Musikmesse 2018: Highlights and Impressions

26.4.2018 by Team Bbop

As usual the European music world focused on Frankfurt last week for Musikmesse 2018, and the Bbop team was there to take it all in.

The event has been shifting in recent years towards a more business focus and away from the casual visitor, and this trend continued in 2018. There were noticeably less major brands offering their line of instruments to try and many fewer testing sessions for guitar pedalssynths, drums etc. Instead, the focus was on trade and connecting shops, distributors and manufacturers.

There is also an increased focus on education and demonstration sessions, and these gave some interesting opportunities. For example, the quick workshop with guitarist Guthrie Govan was very interesting despite his being unable to hide his lack of enthusiasm for the event.

Every year there seems to be a lot more of one item than expected, and this year it was accordions. Around every corner in the acoustic hall it seemed there was another beautiful accordion stand with professionals showing how it’s done. Whether that represents a trend in the industry or our random observation is hard to say. There was also a noticeable increase in companies from Russia and Eastern Europe, and we finally got to try a hurdy-gurdy!

As usual the most interesting gadgets were to be found in the DJ/audio/recording area. One trend seems to be custom-made in-ear monitors. Several booths showed in-ears which can be used for mixing/mastering and can be made to fit your ear exactly.

Though the “Amp World” turned out to be one German store displaying the various amps they sell, the re-launch of Hiwatt amps, now under Canadian ownership, was a highlight. Likewise the “World of Vintage Guitars” was mostly limited to 1960s Fender models.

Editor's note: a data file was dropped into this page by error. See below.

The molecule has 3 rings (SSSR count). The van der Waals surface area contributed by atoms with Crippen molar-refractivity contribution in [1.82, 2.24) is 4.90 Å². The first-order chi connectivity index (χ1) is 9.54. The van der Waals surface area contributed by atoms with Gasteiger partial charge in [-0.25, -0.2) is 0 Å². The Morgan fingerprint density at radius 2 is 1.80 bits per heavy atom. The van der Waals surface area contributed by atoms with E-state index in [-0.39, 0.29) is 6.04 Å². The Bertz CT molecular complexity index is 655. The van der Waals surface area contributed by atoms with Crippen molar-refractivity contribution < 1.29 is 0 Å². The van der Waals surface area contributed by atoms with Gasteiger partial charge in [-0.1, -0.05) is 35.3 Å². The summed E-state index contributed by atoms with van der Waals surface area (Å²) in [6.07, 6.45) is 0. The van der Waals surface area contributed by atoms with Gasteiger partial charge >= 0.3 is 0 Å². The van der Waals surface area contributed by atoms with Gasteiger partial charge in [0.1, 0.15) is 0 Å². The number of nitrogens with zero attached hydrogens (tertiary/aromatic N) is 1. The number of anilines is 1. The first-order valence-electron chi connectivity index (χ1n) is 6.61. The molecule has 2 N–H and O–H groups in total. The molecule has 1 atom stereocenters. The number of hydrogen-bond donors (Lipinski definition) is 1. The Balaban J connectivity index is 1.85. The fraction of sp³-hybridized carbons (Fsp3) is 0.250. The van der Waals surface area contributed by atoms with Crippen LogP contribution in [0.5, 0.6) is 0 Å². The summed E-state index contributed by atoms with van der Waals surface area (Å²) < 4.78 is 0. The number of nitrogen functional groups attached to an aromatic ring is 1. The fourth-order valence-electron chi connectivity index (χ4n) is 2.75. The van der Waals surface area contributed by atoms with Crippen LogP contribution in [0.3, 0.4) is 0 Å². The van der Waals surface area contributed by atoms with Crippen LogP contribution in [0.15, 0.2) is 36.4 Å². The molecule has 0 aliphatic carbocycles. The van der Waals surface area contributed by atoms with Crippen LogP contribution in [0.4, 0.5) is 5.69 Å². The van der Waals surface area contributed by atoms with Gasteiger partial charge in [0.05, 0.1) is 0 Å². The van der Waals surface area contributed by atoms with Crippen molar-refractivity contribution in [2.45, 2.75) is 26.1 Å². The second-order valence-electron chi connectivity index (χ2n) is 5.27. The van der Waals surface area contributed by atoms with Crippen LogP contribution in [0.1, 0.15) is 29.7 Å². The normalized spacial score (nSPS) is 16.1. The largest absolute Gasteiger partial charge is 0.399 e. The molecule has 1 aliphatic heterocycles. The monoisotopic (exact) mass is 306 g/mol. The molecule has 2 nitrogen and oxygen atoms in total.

Most of the drum and percussion hall was taken by GEWA, the German distributor for Paiste, Gretsch, DW and others. The launch of the DW’s electronic drum line gained the most attention.

The event space is a soulless gathering of huge blocks of concrete, with the various halls spread hopelessly far apart and laid out in a confusing and random fashion. And it doesn’t get much better when you leave in the evening, as Frankfurt is perhaps the least musical city in Europe. This combined with the renewed business to business focus gives the fair an overwhelmingly corporate feel.

Still, there were many great instruments to be played and interesting people to meet, and the (expensive) German beer always goes down well at the end of a long day. See you next year!

(We will be profiling some of the cool things we saw at Musikmesse in coming weeks).


Miniature amps from Joyo were part of a larger trend of very small amps.

Dimavery Guitars had the most beautiful exhibit and some well-playing guitars.

1952 Les Paul once owned by Dickey Betts of the "Almann" Brothers :)

Hofner Verythin electrics impressed with their quality and look.